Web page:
Lavatories in working class Victorian/Edwardian houses
By the webmaster’s mother, 1906-2002
In the Victorian style terraces where I grew up in the early 1900s, the outside scullery door led to a path round the back of the house to the outside lavatory. This lavatory was the only one for the house. It was a small cubicle of a place, not unlike the old outdoor privies, except that it was part of the main building of the house and there was a flush - more of which below.
The lavatory building and location
The lavatory was brick with a slate roof construction, built onto the back of the scullery, but only accessible from outside in the yard. Fortunately my father's lean-to shed provided some protection when going out to it in bad weather.
The door to the lavatory
The lavatory door consisted of tongue and groove lengths of wood about four inches wide. There was a space 6-8 inches top and bottom which meant that the room was open to the elements and thus well ventilated - albeit cold in most weathers. The door opened and closed with a farmhouse-style up-down latch with an slide bolt inside for privacy.
Cliff Raven, resident of the same estate
The lavatory flush
Our lavatory flushed! This was very modern indeed for the time and meant that we didn't have to empty the waste ourselves, as with the old outdoor privies. The flush operated by pulling the chain shown in the picture. This released the water up in the cistern.
In other houses with pull-chain flushesthere I saw various shaped bowls and usually the front would have been boxed in.
The water for the flush
The white flush pan was fed by a water cistern made of cast iron which was attached to the wall and supported by iron angle brackets situated about eight feet from ground. Its water was fed to the flush pan through a lead pipe about 2½ inches in diameter. It was efficient in operation and the only repairs needed would have been new chain pulls, ball valves and water feed washers.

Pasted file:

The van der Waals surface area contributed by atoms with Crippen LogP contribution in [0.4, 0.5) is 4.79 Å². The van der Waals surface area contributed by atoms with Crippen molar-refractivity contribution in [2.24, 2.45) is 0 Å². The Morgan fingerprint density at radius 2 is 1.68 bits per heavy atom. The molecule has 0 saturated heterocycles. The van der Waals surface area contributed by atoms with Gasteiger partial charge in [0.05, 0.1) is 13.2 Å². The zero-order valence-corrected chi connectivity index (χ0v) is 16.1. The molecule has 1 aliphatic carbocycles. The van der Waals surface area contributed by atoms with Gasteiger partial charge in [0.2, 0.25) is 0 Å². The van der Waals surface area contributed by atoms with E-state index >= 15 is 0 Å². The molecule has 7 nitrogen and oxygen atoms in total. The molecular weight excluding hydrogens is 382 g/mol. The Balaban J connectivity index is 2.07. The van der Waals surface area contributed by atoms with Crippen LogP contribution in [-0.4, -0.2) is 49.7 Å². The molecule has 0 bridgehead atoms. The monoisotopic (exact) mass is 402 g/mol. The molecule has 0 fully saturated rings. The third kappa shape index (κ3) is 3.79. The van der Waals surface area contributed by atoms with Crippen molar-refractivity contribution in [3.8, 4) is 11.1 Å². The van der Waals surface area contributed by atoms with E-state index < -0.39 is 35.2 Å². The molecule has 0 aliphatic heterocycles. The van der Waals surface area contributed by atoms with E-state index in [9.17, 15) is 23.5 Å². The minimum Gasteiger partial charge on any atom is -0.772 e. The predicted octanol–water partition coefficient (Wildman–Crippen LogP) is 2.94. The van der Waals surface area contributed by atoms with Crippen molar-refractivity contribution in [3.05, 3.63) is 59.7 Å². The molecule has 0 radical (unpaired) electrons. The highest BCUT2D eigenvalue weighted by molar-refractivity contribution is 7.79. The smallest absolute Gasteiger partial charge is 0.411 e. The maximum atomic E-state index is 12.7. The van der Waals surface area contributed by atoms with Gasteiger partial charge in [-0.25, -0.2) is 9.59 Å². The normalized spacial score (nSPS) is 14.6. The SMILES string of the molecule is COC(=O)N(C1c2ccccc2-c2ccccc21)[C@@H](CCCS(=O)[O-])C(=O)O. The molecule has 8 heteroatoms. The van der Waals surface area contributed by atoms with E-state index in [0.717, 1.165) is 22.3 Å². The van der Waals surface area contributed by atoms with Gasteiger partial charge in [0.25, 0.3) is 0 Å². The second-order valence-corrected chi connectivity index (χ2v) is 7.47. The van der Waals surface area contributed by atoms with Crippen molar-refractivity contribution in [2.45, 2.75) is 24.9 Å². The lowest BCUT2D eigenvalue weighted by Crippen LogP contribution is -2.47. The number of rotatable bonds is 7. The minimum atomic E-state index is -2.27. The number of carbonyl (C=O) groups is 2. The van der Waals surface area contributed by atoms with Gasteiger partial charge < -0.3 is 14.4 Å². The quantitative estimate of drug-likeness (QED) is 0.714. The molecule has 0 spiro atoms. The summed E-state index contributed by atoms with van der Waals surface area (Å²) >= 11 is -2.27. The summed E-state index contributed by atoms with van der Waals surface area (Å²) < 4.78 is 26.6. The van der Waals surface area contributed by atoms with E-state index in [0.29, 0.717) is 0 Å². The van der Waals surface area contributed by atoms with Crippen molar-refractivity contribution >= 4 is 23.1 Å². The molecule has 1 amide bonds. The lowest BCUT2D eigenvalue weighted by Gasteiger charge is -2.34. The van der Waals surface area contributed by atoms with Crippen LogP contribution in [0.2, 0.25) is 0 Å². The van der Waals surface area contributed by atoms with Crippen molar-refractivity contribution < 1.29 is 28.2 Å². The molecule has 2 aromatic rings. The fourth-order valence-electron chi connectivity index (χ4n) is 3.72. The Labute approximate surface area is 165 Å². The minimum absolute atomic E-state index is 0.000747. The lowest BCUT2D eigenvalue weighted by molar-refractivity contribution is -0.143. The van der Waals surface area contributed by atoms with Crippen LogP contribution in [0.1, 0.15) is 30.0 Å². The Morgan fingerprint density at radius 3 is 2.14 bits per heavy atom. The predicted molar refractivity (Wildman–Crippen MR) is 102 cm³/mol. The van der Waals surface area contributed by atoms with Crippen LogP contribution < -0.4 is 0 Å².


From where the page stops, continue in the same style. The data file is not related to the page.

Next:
resident of the same estate
The lavatory basin and the sewer
In the unmodernised houses in the oldest road of houses on the estate, the loo basin was a steep conical shape. There must have been a U-trap somewhere just underground because there was no smell. The main sewer ran along the length of the whole road, along the backs of the houses in line with the loo outlets. There was the occasional manhole along that line.
The lavatory seat
The bowl of the lavatory was set into a box-like container which went the width of the cubicle. The lavatory seat consisted of planks of white wood with an appropriate hole to sit over. The planks went across the whole width of the room as shown in the above photo, and my mother scrubbed them every weekend.
There was no toilet paper as such. I don't think it existed, as I never saw any. We used newspaper cut into approximately six inches squares, pierced though with a meat skewer, threaded with string and hung on a hook. It was accepted common practice to read from these pieces while sitting in the lavatory. No-one thought about germs.
Newspapers were common in all but the poorest of homes. There was no radio or television so newspapers and the cinema were how we got our news. In fact, if we hadn't had newspapers we wouldn't have had toilet paper.
These lavatories all may sound crude but we never expected anything different. To us, what we had was the height of sophistication. My mother's mother, like many other families of the time, still used an outside privy lavatory and chamber pots. We too used chamber pots when the weather was bad and during the night. Elderly and sick people used commodes.